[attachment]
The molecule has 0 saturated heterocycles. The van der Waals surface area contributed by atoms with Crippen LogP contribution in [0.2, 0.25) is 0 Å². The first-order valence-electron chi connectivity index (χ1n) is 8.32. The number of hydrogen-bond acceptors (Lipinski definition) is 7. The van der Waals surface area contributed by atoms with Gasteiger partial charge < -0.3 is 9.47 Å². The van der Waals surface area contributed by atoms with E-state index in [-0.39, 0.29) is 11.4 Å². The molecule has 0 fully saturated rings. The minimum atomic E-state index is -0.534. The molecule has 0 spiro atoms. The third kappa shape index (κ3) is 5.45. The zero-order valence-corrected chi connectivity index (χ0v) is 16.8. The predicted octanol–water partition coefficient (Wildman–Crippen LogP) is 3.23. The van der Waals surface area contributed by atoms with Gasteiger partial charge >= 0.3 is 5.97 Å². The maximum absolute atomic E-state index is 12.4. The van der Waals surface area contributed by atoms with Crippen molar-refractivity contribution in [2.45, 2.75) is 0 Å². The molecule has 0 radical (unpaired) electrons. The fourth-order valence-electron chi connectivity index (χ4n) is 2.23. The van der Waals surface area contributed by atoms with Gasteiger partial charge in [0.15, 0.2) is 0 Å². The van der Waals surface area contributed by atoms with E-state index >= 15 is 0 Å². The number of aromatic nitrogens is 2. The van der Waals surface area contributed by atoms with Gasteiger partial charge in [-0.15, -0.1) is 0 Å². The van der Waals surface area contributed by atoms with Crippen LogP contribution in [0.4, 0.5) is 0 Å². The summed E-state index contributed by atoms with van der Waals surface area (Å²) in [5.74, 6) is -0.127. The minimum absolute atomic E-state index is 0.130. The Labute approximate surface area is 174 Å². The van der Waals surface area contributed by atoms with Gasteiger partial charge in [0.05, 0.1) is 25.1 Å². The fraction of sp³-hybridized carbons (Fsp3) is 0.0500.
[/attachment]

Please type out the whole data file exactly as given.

The molecule has 0 saturated heterocycles. The van der Waals surface area contributed by atoms with Crippen LogP contribution in [0.2, 0.25) is 0 Å². The first-order valence-electron chi connectivity index (χ1n) is 8.32. The number of hydrogen-bond acceptors (Lipinski definition) is 7. The van der Waals surface area contributed by atoms with Gasteiger partial charge < -0.3 is 9.47 Å². The van der Waals surface area contributed by atoms with E-state index in [-0.39, 0.29) is 11.4 Å². The molecule has 0 fully saturated rings. The minimum atomic E-state index is -0.534. The molecule has 0 spiro atoms. The third kappa shape index (κ3) is 5.45. The zero-order valence-corrected chi connectivity index (χ0v) is 16.8. The predicted octanol–water partition coefficient (Wildman–Crippen LogP) is 3.23. The van der Waals surface area contributed by atoms with Gasteiger partial charge >= 0.3 is 5.97 Å². The maximum absolute atomic E-state index is 12.4. The van der Waals surface area contributed by atoms with Crippen molar-refractivity contribution in [2.45, 2.75) is 0 Å². The molecule has 0 radical (unpaired) electrons. The fourth-order valence-electron chi connectivity index (χ4n) is 2.23. The van der Waals surface area contributed by atoms with Gasteiger partial charge in [0.15, 0.2) is 0 Å². The van der Waals surface area contributed by atoms with E-state index >= 15 is 0 Å². The number of aromatic nitrogens is 2. The van der Waals surface area contributed by atoms with Gasteiger partial charge in [-0.15, -0.1) is 0 Å². The van der Waals surface area contributed by atoms with Crippen LogP contribution in [0.4, 0.5) is 0 Å². The summed E-state index contributed by atoms with van der Waals surface area (Å²) in [5.74, 6) is -0.127. The minimum absolute atomic E-state index is 0.130. The Labute approximate surface area is 174 Å². The van der Waals surface area contributed by atoms with Gasteiger partial charge in [0.05, 0.1) is 25.1 Å². The fraction of sp³-hybridized carbons (Fsp3) is 0.0500.